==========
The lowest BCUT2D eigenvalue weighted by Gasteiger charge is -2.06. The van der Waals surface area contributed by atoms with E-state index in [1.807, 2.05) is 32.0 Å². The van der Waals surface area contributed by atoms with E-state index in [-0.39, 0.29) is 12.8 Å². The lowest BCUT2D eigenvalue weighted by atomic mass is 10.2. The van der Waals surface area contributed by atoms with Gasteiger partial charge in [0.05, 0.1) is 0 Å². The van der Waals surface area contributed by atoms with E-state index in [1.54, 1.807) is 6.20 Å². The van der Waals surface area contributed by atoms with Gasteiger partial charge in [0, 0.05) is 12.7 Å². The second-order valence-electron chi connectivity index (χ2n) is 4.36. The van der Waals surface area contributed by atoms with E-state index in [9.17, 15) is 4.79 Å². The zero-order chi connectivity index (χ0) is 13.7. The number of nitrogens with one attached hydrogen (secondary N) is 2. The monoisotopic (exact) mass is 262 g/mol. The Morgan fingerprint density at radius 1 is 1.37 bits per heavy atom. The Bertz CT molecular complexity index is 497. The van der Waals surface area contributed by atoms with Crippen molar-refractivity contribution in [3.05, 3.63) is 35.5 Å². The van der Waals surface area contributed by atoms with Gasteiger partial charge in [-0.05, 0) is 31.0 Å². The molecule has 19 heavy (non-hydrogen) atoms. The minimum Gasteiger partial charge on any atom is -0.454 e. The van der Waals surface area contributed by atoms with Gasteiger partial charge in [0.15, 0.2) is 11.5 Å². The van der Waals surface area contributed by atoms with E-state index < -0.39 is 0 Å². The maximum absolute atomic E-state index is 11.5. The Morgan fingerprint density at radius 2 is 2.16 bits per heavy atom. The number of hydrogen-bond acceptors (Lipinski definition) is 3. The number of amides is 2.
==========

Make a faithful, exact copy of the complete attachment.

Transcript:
The lowest BCUT2D eigenvalue weighted by Gasteiger charge is -2.06. The van der Waals surface area contributed by atoms with E-state index in [1.807, 2.05) is 32.0 Å². The van der Waals surface area contributed by atoms with E-state index in [-0.39, 0.29) is 12.8 Å². The lowest BCUT2D eigenvalue weighted by atomic mass is 10.2. The van der Waals surface area contributed by atoms with Gasteiger partial charge in [0.05, 0.1) is 0 Å². The van der Waals surface area contributed by atoms with E-state index in [1.54, 1.807) is 6.20 Å². The van der Waals surface area contributed by atoms with Gasteiger partial charge in [0, 0.05) is 12.7 Å². The second-order valence-electron chi connectivity index (χ2n) is 4.36. The van der Waals surface area contributed by atoms with E-state index in [9.17, 15) is 4.79 Å². The zero-order chi connectivity index (χ0) is 13.7. The number of nitrogens with one attached hydrogen (secondary N) is 2. The monoisotopic (exact) mass is 262 g/mol. The Morgan fingerprint density at radius 1 is 1.37 bits per heavy atom. The Bertz CT molecular complexity index is 497. The van der Waals surface area contributed by atoms with Crippen molar-refractivity contribution in [3.05, 3.63) is 35.5 Å². The van der Waals surface area contributed by atoms with Gasteiger partial charge in [-0.05, 0) is 31.0 Å². The molecule has 19 heavy (non-hydrogen) atoms. The minimum Gasteiger partial charge on any atom is -0.454 e. The van der Waals surface area contributed by atoms with Gasteiger partial charge in [0.15, 0.2) is 11.5 Å². The van der Waals surface area contributed by atoms with E-state index < -0.39 is 0 Å². The maximum absolute atomic E-state index is 11.5. The Morgan fingerprint density at radius 2 is 2.16 bits per heavy atom. The number of hydrogen-bond acceptors (Lipinski definition) is 3. The number of amides is 2.